Therapeutic drug monitoring in pregnant and postpartum women: recommendations for SSRIs, lamotrigine, and lithium
Department of Psychiatry
Anticonvulsants; Antimanic Agents; Depressive Disorder; Drug Monitoring; Epilepsy; Female; Humans; Lithium Compounds; Postpartum Period; Practice Guidelines as Topic; Pregnancy; Pregnancy Complications; Serotonin Uptake Inhibitors; Triazines
Recently, guidelines for antenatal management of depression were published.1 Psychotherapy alone may be an appropriate treatment for some women, while psychopharmacotherapy may be indicated in others. Use of psychopharmacotherapy during pregnancy and the postpartum involves complex clinical decisions based on the risks and benefits and alternatives to medications. The aim of effective treatment is to minimize maternal and fetal exposure to psychiatric illness by optimally treating it with the minimum effective dose regimen. One variable that complicates psychopharmacotherapy is that dosing often requires adjustment to maintain therapeutic effects, particularly in late pregnancy. The current article focuses on those factors that affect dosing in pregnancy.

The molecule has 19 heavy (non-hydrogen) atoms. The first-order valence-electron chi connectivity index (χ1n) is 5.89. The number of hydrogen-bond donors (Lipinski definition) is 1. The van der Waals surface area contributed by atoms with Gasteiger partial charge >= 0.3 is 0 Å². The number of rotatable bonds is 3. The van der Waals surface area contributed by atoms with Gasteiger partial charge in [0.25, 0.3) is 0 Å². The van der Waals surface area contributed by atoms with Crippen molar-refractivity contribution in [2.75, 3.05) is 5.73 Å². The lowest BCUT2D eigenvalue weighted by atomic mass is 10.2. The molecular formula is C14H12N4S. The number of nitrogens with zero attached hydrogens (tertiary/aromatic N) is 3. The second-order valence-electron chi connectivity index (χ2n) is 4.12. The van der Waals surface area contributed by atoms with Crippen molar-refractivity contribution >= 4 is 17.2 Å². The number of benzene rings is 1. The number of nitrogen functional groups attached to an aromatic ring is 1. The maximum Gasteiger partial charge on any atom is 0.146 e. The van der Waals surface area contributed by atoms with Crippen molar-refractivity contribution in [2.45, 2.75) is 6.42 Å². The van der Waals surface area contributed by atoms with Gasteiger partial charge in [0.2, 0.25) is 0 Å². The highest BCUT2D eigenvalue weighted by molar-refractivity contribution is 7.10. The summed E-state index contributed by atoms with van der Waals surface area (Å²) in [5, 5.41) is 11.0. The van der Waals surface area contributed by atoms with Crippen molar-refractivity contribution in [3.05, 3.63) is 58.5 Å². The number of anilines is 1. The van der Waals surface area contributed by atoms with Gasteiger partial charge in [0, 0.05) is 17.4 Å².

Deligiannidis KM. Therapeutic drug monitoring in pregnant and postpartum women: Recommendations for SSRIs, lamotrigine and lithium. Journal of Clinical Psychiatry 71(5):649-650, 2010.
The Journal of clinical psychiatry
Deligiannidis KM. (2010). Therapeutic drug monitoring in pregnant and postpartum women: recommendations for SSRIs, lamotrigine, and lithium. Psychiatry Publications. Retrieved from https://escholarship.umassmed.edu/psych_pp/331